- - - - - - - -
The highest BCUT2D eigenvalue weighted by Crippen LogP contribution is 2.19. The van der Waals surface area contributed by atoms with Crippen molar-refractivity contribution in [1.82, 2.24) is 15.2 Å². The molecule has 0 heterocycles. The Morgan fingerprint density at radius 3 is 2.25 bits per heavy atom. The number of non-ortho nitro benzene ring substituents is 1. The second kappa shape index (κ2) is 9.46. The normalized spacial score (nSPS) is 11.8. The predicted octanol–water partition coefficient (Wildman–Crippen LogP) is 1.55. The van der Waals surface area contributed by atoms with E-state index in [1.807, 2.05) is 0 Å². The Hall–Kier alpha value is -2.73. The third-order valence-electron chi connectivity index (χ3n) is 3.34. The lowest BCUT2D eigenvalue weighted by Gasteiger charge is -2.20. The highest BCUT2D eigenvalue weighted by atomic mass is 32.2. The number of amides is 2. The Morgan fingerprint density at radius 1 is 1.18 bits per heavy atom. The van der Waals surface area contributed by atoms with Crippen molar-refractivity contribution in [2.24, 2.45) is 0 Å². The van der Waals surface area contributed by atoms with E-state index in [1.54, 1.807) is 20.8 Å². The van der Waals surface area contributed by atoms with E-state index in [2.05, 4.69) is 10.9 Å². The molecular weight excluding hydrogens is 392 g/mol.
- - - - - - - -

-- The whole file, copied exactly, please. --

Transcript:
The highest BCUT2D eigenvalue weighted by Crippen LogP contribution is 2.19. The van der Waals surface area contributed by atoms with Crippen molar-refractivity contribution in [1.82, 2.24) is 15.2 Å². The molecule has 0 heterocycles. The Morgan fingerprint density at radius 3 is 2.25 bits per heavy atom. The number of non-ortho nitro benzene ring substituents is 1. The second kappa shape index (κ2) is 9.46. The normalized spacial score (nSPS) is 11.8. The predicted octanol–water partition coefficient (Wildman–Crippen LogP) is 1.55. The van der Waals surface area contributed by atoms with E-state index in [1.807, 2.05) is 0 Å². The Hall–Kier alpha value is -2.73. The third-order valence-electron chi connectivity index (χ3n) is 3.34. The lowest BCUT2D eigenvalue weighted by Gasteiger charge is -2.20. The highest BCUT2D eigenvalue weighted by atomic mass is 32.2. The number of amides is 2. The Morgan fingerprint density at radius 1 is 1.18 bits per heavy atom. The van der Waals surface area contributed by atoms with Crippen molar-refractivity contribution in [2.24, 2.45) is 0 Å². The van der Waals surface area contributed by atoms with E-state index in [1.54, 1.807) is 20.8 Å². The van der Waals surface area contributed by atoms with E-state index in [2.05, 4.69) is 10.9 Å². The molecular weight excluding hydrogens is 392 g/mol.